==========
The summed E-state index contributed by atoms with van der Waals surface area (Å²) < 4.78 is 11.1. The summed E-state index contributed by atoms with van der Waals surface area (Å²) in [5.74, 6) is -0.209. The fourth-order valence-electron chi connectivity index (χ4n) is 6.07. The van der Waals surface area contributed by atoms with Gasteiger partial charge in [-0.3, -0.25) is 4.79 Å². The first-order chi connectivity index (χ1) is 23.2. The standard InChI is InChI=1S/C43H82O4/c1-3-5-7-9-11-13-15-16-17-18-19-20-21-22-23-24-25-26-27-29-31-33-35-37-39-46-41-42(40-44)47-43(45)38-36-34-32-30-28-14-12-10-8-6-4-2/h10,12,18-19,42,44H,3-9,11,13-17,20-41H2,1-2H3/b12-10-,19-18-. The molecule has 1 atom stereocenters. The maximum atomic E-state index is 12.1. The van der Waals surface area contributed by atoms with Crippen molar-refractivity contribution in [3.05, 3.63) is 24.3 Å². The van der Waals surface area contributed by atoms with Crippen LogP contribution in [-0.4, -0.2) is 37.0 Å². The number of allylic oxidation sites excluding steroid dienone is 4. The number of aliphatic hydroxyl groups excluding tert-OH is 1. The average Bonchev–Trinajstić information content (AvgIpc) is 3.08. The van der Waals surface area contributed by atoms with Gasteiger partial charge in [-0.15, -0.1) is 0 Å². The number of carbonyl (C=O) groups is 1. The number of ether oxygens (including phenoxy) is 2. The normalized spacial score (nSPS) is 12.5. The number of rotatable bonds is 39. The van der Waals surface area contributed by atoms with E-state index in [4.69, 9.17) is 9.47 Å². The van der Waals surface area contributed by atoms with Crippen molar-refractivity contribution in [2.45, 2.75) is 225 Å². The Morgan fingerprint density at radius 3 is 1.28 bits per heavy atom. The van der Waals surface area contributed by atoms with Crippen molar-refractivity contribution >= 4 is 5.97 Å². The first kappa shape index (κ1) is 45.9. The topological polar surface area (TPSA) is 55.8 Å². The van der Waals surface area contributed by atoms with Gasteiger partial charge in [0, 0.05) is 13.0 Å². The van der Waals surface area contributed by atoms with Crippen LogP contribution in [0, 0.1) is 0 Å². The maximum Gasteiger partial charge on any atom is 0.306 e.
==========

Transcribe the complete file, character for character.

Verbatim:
The summed E-state index contributed by atoms with van der Waals surface area (Å²) < 4.78 is 11.1. The summed E-state index contributed by atoms with van der Waals surface area (Å²) in [5.74, 6) is -0.209. The fourth-order valence-electron chi connectivity index (χ4n) is 6.07. The van der Waals surface area contributed by atoms with Gasteiger partial charge in [-0.3, -0.25) is 4.79 Å². The first-order chi connectivity index (χ1) is 23.2. The standard InChI is InChI=1S/C43H82O4/c1-3-5-7-9-11-13-15-16-17-18-19-20-21-22-23-24-25-26-27-29-31-33-35-37-39-46-41-42(40-44)47-43(45)38-36-34-32-30-28-14-12-10-8-6-4-2/h10,12,18-19,42,44H,3-9,11,13-17,20-41H2,1-2H3/b12-10-,19-18-. The molecule has 1 atom stereocenters. The maximum atomic E-state index is 12.1. The van der Waals surface area contributed by atoms with Crippen molar-refractivity contribution in [3.05, 3.63) is 24.3 Å². The van der Waals surface area contributed by atoms with Crippen LogP contribution in [-0.4, -0.2) is 37.0 Å². The number of allylic oxidation sites excluding steroid dienone is 4. The number of aliphatic hydroxyl groups excluding tert-OH is 1. The average Bonchev–Trinajstić information content (AvgIpc) is 3.08. The van der Waals surface area contributed by atoms with Gasteiger partial charge in [-0.15, -0.1) is 0 Å². The number of carbonyl (C=O) groups is 1. The number of ether oxygens (including phenoxy) is 2. The normalized spacial score (nSPS) is 12.5. The number of rotatable bonds is 39. The van der Waals surface area contributed by atoms with E-state index in [4.69, 9.17) is 9.47 Å². The van der Waals surface area contributed by atoms with Crippen molar-refractivity contribution in [2.45, 2.75) is 225 Å². The Morgan fingerprint density at radius 3 is 1.28 bits per heavy atom. The van der Waals surface area contributed by atoms with Crippen molar-refractivity contribution >= 4 is 5.97 Å². The first kappa shape index (κ1) is 45.9. The topological polar surface area (TPSA) is 55.8 Å². The van der Waals surface area contributed by atoms with Gasteiger partial charge in [0, 0.05) is 13.0 Å². The van der Waals surface area contributed by atoms with Crippen LogP contribution in [0, 0.1) is 0 Å². The maximum Gasteiger partial charge on any atom is 0.306 e.